|| Even such is time, Sir Walter Raleight -- The passionate shepherd to his love, Christopher Marlowe -- Oh mistress mine, William Shakespeare -- The ecstasy, John Donne -- Still to be neat, Ben Jonson -- To his coy mistress, Andrew Marvell -- Ode on solitude, Alexander Pope -- How sleep the brave, William Collins -- To spring, William Blake -- The banks o'doon, Robert Burns -- Mutability, William Wordsworth -- She walks in beauty, George Gordon, Lord Byron -- When we two parted, George Gordon, Lord Byron -- Prometheus unbound (excerpt), Percy Bysshe Shelley -- To night, Percy Bysshe Shelly -- Bright star, John Keats -- I remember, I remember, Thomas Hood -- Woodman, spare that tree, George Pope Morris -- Water, Ralph Waldo Emerson -- How do I love thee?, Elizabeth Barrett Browning -- The day is done, Henry Wadsworth Longfellow -- Thje valley of unrest, Edgar Allan Poe -- The splendor falls, Alfred, Lord Tennyson -- Flower in the crannied wall, Alfred, Lord Tennyson -- Roses on the terrace, Alfred, Lord Tennyson -- The last leaf, Oliver Wendell Holmes -- To the mountains, Henry David Thoreau -- Fall, leaves, fall, Emily Brontë -- Success is counted sweetest, Emily Dickinson -- Remember, Christina Georgina Rossetti -- Opportunity, John James Ingalls -- Invictus, William Ernest Henley -- Wynken, Blynken, and Nod, Eugene Field -- Solitude, Ella Wheeler Wilcox -- The night has a thousand eyes, Francis William Bourdillon -- Outwitted, Edwin Markham -- Blue remembered hills, Alfred Edward Housman -- The answer, Rudyard Kipling -- When I'm gone to come no mo', Georgia Sea Islands slave song -- Trees, Joyce Kilmer.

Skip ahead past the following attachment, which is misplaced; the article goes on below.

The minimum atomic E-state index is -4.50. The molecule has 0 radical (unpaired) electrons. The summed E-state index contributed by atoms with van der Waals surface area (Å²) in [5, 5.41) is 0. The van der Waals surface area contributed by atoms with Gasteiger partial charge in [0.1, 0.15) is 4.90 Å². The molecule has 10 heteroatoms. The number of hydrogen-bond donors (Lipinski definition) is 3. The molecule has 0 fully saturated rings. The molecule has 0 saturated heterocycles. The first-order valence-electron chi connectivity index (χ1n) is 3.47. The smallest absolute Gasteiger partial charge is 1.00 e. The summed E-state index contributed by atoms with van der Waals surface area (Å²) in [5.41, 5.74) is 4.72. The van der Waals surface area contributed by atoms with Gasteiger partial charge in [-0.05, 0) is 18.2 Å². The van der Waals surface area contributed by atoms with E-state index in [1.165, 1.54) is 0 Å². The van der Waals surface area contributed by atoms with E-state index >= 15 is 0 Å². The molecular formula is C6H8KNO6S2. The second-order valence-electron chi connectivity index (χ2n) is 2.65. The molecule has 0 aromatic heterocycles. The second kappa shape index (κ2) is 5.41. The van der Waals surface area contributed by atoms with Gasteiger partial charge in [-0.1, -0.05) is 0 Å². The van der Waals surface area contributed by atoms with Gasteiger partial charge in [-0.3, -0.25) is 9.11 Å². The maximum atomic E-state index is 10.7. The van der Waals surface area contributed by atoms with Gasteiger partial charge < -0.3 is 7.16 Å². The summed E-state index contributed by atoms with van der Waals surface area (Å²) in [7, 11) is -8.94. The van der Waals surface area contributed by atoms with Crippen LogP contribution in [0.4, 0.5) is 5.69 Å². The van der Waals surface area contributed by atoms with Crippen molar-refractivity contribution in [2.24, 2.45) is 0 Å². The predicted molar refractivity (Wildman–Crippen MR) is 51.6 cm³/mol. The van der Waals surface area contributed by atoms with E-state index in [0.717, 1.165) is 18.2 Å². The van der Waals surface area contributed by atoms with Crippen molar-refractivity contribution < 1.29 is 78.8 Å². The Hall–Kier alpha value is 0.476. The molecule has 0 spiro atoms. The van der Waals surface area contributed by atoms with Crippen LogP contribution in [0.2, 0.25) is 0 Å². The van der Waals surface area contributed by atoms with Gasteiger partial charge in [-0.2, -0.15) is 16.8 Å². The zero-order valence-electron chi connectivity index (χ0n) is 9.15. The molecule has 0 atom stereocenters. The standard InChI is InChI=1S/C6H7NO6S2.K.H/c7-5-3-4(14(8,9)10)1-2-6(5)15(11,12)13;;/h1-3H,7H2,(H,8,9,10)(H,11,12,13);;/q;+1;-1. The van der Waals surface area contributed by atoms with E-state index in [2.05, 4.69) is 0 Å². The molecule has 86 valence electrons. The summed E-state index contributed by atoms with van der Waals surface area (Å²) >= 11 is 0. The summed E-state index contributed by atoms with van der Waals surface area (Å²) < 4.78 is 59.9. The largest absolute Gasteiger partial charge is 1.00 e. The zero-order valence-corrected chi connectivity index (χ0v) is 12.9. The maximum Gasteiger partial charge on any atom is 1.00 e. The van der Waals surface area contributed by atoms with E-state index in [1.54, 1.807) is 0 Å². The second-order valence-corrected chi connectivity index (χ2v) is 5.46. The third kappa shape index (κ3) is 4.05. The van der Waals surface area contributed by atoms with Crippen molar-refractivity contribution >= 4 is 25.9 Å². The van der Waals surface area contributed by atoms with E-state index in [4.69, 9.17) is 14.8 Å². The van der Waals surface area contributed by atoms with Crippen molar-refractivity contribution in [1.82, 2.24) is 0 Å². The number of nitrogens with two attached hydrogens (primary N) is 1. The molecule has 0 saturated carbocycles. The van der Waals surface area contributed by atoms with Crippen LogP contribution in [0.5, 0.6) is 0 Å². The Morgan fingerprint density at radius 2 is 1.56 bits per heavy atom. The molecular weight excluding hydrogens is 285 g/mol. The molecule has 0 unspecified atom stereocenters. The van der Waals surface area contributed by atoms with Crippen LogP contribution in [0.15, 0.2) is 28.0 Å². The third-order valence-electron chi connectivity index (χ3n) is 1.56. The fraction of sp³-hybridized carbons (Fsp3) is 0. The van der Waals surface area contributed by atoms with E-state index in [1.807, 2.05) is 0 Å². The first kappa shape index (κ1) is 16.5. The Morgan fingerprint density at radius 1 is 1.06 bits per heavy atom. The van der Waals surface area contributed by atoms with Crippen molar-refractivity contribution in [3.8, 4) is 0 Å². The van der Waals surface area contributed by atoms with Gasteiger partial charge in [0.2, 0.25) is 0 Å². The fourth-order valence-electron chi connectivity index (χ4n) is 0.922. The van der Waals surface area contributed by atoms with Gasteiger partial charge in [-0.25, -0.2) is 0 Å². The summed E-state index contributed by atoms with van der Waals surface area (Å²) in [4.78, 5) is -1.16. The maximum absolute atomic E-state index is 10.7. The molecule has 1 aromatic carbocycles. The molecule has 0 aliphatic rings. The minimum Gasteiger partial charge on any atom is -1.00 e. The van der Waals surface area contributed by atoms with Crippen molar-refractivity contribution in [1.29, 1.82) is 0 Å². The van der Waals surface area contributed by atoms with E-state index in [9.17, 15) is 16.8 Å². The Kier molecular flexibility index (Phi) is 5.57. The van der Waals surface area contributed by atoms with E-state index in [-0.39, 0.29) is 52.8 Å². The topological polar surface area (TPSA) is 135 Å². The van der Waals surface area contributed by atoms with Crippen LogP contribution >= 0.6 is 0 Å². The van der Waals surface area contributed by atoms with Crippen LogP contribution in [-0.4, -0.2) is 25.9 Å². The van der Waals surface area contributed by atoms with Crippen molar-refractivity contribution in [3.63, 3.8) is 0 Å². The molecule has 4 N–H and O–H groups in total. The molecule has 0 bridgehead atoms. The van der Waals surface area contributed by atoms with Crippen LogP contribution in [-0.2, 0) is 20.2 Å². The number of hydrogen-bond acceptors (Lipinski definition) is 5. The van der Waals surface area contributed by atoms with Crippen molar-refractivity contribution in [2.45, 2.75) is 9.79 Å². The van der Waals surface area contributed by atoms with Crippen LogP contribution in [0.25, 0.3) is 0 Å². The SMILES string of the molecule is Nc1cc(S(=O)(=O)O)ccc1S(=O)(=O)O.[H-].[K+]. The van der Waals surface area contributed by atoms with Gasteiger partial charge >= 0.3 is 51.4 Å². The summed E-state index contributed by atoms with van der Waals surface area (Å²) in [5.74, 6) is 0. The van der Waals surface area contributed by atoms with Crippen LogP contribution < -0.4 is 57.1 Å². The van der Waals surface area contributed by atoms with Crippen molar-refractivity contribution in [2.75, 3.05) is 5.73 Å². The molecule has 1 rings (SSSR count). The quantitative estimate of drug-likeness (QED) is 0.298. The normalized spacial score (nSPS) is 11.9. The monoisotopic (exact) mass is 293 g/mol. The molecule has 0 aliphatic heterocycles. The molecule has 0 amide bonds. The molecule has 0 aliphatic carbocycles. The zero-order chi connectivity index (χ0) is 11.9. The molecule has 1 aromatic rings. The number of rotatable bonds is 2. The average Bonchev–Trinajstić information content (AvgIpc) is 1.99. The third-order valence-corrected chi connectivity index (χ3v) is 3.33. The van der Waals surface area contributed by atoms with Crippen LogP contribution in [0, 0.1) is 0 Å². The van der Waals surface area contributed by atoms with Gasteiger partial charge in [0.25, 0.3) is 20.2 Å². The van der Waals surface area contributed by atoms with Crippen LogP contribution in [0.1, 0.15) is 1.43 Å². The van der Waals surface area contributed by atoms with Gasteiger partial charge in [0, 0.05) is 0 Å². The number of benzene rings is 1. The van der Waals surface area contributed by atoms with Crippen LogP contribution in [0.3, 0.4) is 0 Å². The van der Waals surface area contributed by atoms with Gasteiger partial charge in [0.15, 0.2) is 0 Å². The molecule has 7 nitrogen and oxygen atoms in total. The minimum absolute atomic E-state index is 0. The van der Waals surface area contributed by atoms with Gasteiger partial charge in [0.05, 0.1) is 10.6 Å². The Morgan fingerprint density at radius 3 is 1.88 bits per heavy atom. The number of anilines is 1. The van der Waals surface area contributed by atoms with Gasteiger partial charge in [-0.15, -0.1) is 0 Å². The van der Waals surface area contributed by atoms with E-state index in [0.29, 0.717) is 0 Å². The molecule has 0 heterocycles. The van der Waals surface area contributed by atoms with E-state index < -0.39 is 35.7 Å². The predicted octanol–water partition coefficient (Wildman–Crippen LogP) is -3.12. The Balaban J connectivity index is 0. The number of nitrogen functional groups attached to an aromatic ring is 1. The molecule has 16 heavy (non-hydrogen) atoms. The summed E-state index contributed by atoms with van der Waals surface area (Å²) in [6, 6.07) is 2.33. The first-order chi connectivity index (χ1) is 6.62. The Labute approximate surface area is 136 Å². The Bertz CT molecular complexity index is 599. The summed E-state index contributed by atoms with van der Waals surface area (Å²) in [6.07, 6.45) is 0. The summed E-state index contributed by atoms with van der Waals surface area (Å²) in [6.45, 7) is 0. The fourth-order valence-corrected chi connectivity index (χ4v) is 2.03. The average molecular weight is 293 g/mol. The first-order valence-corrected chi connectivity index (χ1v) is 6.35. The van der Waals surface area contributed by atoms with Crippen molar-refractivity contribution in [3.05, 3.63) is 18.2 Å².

|| One of the best-known and most successful artists of his day, Maxfield Parrish (1870-1966) is remembered as one of America's greatest illustrators. For sixty-five years Parrish produced book, magazine, and calender illustrations; advertisements; posters; paintings; and murals using a unique combination of luminescent color, photorealism, spatial balance, and fantastical imagery that captured the nation's imagination. Even today, no other artist has succeeded in equaling the technical excellence and surrealist quality of Parrish at his best. In Parrish& Poetry, Maxfield Parrish's finest works complement poetic masterpieces - or is it the other way around? - in thirty-nine exquisite pairings. Parrish's Sleeping Beauty and "Oh Mistress Mine" by William Shakespeare, Stars and John Keats's "Bright Star," Deep Woods Moonlight and "How do I Love Thee?" by Elizabeth Barrett Browning, Garden of Allah and "The Answer" by Rudyard Kipling - these are just a few of the charming combinations presented within. Each painting creates an ambiance for its accompanying poem, while the poems seem to evoke Parrish's style or even to have inspired his brush; together, the words and pictures offer an experince rich in literary and visual splendor. -- from dust jacket.